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German police warn parents over Facebook pictures of children

The message included an image which reminded parents that photos of children are widely viewable on Facebook Image copyright Hagen Police
Image caption The message included an image reminding parents photographs of children were widely viewable on Facebook

A German police force has warned parents against posting photographs of their children to Facebook publicly.

The pictures could be copied and altered by paedophiles or simply prove embarrassing to the children in later life, Hagen Police said, in a message on their own Facebook page.

Parents were advised to ensure that privacy settings allowed only their Facebook friends to view the photos.

The advice has been shared nearly 200,000 times.

Never forgets

A police officer and spokesman for Hagen Police told the BBC that the response to the post had been "amazing" and that they estimated it had been viewed by more than 12 million people.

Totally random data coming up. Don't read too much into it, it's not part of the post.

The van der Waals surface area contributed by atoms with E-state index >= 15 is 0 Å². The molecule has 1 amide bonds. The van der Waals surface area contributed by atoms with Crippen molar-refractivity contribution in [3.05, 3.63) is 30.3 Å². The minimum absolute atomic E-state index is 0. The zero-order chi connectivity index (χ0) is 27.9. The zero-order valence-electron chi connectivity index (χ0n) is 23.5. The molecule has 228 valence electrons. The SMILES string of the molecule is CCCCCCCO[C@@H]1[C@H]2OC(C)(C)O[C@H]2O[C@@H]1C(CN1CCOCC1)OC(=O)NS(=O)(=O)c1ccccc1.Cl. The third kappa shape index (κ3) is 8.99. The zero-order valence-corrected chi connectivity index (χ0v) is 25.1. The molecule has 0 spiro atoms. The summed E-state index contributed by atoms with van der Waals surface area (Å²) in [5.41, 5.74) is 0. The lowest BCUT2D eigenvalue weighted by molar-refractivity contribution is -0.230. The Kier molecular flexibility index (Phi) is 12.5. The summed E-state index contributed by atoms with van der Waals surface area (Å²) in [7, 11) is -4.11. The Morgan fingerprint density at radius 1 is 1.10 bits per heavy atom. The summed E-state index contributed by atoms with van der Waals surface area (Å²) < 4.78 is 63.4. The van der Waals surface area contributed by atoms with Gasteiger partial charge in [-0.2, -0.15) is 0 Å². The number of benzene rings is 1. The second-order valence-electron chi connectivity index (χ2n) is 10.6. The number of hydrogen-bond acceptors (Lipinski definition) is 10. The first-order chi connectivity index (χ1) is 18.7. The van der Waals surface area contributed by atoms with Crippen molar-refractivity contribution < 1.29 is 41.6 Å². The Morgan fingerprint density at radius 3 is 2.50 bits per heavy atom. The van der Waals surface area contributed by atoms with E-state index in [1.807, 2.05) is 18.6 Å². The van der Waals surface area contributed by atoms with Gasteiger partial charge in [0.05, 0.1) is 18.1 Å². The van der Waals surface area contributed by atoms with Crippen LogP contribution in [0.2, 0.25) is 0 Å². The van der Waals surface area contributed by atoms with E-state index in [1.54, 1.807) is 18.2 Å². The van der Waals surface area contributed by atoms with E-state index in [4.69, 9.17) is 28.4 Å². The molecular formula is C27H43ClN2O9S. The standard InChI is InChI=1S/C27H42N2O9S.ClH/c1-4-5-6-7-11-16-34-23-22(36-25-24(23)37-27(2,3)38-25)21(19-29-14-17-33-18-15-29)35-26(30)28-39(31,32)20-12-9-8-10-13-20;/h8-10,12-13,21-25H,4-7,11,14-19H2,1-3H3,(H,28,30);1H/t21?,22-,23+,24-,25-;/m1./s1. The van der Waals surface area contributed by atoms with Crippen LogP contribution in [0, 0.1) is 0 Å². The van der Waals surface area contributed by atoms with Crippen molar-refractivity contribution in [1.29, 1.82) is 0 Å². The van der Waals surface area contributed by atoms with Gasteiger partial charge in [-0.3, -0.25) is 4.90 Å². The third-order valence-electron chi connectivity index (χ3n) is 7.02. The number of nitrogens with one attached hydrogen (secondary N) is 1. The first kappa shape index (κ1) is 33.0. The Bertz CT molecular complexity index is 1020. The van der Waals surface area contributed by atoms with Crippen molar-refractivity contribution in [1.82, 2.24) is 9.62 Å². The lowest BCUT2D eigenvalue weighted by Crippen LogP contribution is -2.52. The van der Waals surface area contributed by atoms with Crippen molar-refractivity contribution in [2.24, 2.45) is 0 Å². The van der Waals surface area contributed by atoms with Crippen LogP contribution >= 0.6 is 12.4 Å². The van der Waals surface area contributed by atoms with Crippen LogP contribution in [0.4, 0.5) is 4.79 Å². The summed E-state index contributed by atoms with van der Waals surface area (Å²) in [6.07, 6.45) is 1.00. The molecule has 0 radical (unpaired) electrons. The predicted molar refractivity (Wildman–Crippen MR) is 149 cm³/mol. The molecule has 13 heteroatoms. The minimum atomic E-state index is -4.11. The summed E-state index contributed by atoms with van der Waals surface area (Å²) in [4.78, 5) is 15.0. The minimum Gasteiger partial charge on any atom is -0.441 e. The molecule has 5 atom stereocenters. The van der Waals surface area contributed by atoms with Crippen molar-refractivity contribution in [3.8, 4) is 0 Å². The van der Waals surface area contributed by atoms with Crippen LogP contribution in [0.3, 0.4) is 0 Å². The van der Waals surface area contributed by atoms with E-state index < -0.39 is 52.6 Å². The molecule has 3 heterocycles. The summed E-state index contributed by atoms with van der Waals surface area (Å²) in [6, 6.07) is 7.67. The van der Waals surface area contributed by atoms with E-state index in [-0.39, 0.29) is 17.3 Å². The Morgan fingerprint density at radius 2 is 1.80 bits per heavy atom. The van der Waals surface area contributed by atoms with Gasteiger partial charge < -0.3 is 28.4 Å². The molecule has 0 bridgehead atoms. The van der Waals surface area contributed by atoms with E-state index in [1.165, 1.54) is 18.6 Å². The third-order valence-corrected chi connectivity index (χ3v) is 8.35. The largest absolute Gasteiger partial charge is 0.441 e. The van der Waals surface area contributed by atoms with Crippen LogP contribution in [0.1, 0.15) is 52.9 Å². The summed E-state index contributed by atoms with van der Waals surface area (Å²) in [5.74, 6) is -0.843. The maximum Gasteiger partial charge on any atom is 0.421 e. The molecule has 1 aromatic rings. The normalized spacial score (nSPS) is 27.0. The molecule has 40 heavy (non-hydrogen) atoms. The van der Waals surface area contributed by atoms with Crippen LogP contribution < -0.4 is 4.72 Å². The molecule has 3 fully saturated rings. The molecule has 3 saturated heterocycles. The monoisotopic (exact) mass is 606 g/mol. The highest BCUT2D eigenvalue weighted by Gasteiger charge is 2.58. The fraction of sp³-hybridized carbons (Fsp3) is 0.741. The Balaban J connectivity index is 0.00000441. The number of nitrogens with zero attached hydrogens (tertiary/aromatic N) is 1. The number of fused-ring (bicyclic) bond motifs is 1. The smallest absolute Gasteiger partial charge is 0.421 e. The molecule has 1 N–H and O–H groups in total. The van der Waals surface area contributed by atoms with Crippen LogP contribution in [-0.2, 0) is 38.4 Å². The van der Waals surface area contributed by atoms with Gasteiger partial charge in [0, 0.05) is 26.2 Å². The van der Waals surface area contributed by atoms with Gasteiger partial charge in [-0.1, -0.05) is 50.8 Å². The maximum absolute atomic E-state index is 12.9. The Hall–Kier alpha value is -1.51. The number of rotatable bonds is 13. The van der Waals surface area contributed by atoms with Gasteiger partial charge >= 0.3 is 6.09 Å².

"We want to tell all users that it is important to be careful with everything they do on the internet," said Hanki Ulrich.

"It's better to think twice - the internet never forgets."

Mr Hanki added that the post had not been inspired by any recent criminal cases or paedophile activity in Hagen.

Doctored photos

Child protection charity the NSPCC said in a statement: "All parents should feel free to enjoy taking photos of their children and sharing them with friends and family. However, we should all be careful when posting photos online.

"We know that sex offenders are able to doctor innocent family photos of children, and developments in photo editing software have made this easier.

"So if parents do publish photos of their children online, they should take care to ensure that they have checked their privacy settings and are happy about who can see and share them."

The statement added that if parents were worried a photograph of their child had fallen into the wrong hands, they should contact the Internet Watch Foundation, the Child Exploitation and Online Protection Centre (Ceop) or NSPCC helpline on 0808 800 5000.

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